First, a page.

Making Medals Meaningless: Giving Them For “Courageous Restraint”

Since the very beginning of the war on terror, we’ve had overly restrictive rules on engagement for our troops. Those rules of engagement are the only reason Mullah Omar and Osama Bin Laden are alive today. We had both of them in our sights, but the Pentagon lawyers forced the troops to hold fire and the rest is history.

As the war has gone on, the Rules of Engagement have gotten more and more onerous. Undoubtedly, there are a lot of American soldiers who have died because there are politicians and generals who put a higher premium on keeping “civilians killed” stories out of the New York Times than they do on keeping their troops alive.

Now we’ve moved on to the next level of getting our soldiers killed: Medals for “Courageous Restraint”:

U.S. troops in Afghanistan could soon be awarded a medal for not doing something, a precedent-setting award that would be given for “courageous restraint” for holding fire to save civilian lives.

The proposal is now circulating in the Kabul headquarters of the International Security Assistance Force, a command spokesman confirmed Tuesday.

“The idea is consistent with our approach,” explained Air Force Lt. Col. Tadd Sholtis. “Our young men and women display remarkable courage every day, including situations where they refrain from using lethal force, even at risk to themselves, in order to prevent possible harm to civilians. In some situations our forces face in Afghanistan, that restraint is an act of discipline and courage not much different than those seen in combat actions.”

Soldiers are often recognized for non-combat achievement with decorations such as their service’s commendation medal. But most of the highest U.S. military decorations are for valor in combat. A medal to recognize a conscious effort to avoid a combat action would be unique.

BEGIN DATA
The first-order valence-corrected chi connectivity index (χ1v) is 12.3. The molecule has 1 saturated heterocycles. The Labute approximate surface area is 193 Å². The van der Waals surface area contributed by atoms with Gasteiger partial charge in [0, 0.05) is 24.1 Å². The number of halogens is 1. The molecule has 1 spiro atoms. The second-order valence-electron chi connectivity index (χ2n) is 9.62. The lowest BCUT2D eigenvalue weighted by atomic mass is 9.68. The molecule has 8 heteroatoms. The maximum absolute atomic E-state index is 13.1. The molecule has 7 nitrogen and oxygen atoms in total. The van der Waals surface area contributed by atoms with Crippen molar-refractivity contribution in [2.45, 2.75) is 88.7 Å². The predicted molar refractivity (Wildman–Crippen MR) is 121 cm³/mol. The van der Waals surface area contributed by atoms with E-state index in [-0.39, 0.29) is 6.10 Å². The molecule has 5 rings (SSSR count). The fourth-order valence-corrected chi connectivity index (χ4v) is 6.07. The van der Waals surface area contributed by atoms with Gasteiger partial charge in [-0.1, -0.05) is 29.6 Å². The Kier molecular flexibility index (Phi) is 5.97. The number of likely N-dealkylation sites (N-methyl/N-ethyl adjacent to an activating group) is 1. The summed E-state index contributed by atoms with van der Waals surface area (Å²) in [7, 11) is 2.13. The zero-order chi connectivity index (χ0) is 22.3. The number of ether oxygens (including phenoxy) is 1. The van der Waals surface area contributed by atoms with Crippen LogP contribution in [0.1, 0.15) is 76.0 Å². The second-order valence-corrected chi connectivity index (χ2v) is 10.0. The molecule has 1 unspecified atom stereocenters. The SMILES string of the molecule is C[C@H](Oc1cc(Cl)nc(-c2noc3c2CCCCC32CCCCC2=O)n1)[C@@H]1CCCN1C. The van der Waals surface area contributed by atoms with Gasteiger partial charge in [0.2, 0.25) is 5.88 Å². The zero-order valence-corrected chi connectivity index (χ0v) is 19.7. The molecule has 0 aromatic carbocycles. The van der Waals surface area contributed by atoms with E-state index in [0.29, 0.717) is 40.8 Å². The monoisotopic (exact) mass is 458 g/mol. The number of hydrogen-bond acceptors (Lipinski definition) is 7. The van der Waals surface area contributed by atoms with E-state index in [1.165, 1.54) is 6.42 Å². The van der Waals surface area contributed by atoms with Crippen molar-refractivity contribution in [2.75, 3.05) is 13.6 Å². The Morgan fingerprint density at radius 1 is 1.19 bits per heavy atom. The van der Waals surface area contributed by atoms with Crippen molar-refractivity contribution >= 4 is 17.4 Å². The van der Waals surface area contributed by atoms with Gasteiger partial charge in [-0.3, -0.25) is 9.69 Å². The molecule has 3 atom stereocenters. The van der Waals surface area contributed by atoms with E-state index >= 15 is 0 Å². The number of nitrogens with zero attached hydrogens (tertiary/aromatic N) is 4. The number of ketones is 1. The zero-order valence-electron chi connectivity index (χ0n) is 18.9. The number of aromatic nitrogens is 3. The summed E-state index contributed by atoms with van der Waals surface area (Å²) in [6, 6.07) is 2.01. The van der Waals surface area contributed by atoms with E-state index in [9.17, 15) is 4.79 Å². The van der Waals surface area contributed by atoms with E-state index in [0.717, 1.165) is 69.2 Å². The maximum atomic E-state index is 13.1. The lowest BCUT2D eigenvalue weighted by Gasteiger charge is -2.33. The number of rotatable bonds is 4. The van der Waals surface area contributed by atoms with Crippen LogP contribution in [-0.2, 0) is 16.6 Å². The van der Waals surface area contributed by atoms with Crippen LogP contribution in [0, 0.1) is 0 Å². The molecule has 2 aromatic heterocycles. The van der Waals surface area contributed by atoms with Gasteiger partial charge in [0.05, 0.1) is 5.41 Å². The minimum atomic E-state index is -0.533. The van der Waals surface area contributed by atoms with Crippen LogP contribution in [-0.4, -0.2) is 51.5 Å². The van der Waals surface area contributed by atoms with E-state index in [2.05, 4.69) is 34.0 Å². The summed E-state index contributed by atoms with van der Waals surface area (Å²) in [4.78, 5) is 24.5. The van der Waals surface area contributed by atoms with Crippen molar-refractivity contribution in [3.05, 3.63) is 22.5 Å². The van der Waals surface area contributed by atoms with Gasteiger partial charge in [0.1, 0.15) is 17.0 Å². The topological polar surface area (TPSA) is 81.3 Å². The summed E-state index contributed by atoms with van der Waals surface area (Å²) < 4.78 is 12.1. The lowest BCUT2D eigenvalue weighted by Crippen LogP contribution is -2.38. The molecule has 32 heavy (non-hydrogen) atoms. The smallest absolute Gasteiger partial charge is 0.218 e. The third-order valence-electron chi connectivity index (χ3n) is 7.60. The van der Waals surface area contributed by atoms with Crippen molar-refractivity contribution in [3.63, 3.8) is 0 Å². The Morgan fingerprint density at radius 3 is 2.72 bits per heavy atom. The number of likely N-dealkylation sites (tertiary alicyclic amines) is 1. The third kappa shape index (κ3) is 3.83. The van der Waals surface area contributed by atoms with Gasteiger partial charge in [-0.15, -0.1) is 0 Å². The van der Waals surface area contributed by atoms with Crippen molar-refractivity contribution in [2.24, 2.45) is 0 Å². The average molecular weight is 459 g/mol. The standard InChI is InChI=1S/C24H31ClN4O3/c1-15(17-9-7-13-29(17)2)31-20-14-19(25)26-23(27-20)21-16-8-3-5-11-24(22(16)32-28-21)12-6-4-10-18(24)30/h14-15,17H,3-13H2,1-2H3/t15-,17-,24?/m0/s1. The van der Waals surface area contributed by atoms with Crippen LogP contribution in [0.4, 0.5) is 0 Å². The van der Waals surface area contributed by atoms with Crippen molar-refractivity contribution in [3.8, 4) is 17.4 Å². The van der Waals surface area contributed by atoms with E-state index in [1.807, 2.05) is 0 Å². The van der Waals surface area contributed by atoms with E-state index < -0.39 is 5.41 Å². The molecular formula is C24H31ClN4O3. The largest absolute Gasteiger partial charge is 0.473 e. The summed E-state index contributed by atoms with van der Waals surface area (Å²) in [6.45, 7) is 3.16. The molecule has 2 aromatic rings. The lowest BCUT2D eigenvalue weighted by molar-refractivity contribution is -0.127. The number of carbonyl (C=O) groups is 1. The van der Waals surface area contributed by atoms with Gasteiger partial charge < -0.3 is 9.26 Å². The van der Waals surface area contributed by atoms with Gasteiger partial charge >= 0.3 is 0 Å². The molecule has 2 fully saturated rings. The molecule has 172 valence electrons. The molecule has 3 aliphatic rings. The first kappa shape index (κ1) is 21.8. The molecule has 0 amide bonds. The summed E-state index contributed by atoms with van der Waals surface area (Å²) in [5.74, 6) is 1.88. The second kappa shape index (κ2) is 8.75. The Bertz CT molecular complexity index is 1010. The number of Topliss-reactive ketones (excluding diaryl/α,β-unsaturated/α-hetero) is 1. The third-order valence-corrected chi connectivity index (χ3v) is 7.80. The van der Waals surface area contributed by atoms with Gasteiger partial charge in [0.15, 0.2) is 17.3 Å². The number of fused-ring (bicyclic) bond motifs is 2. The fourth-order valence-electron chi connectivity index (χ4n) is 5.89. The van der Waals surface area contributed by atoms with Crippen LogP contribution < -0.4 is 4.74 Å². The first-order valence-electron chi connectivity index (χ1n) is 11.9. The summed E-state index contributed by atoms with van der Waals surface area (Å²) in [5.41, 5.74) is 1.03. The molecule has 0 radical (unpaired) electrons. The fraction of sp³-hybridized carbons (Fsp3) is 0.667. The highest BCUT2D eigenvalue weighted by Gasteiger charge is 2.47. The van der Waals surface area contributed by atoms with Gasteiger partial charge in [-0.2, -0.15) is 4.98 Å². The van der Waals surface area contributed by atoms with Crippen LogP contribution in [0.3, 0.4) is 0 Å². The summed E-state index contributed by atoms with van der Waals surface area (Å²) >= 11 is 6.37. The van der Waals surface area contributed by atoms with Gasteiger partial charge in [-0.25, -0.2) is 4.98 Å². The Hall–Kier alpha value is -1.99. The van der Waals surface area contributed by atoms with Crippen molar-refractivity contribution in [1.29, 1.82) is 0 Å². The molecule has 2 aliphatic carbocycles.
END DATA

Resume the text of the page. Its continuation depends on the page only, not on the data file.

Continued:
…A spokesman for the 2.2 million-member Veterans of Foreign Wars, the nation’s largest group of combat veterans, thinks the award would cause confusion among the ranks and send a bad signal.

“The self-protections built into the rules of engagement are clear, and the decision to return fire must be made instantly based on training and the threat,” said Joe Davis, a spokesman for the Veterans of Foreign Wars. “The enemy already hides among noncombatants, and targets them, too. The creation of such an award will only embolden their actions and put more American and noncombatant lives in jeopardy. Let’s not rush to create something that no one wants to present posthumously.”

Now, you’re probably thinking, “So, you think:  this:  is a really stupid idea, but maybe the troops love it.” Oh yeah, well let’s see what they have to say about it over at the Military Times’ forums:

I can’t take those Hellfires back…..ooops!

This is yet again a dumb thought process from the powers that be on the hill..

I haven’t killed any civilians at my stateside base (and there are lots that need it), can I get a non-contingency version of the medal?

The ribbon for this medal would be in the color YELLOW! The actual medal would be blank on both sides denoting what you did or didn’t do to earn it!! The medal will be posted in your records as BHOLSM (Barack Hussain Obama Lack of Service Medal)

Gawd I’m glad that I’m retired!!!!!!!!!!I’m praying for those still in the ranks!

courageous restraint could easily get one a medal-a posthumously awarded purple heart


From 1966 to 1972, I spent 49 months in SEA. From first-hand experience, I can tell you the value of restraint in time of war.

1. It dramatically increases the odds that YOU will be killed.
2. YOUR side will lose.

Whether or not this is what the current occupant of the White House intends, I don’t know; but, this is precisely what will happen if it is implemented.

Having had three combat tours I, like a lot of my fellow warriors, knows that the slightest mistake can cost someone their life. Our men and women know what the ROE is and are pretty good about following them. What they don’t need are medals for “courageous restraint”. What they don’t need are leaders waving medals around that may give them pause to act. What they do need are leaders who have their backs so when the lead is flying and life and death decisions come at you in a split second they know they won’t be second guessed. I believe there are three Navy SEALS who know this better than anyone.

Incidentally, those comments are very representative of the sentiments on the forum — and they’re right. The last thing our troops need:  is : medals that encourage them to hesitate in a dangerous situation.

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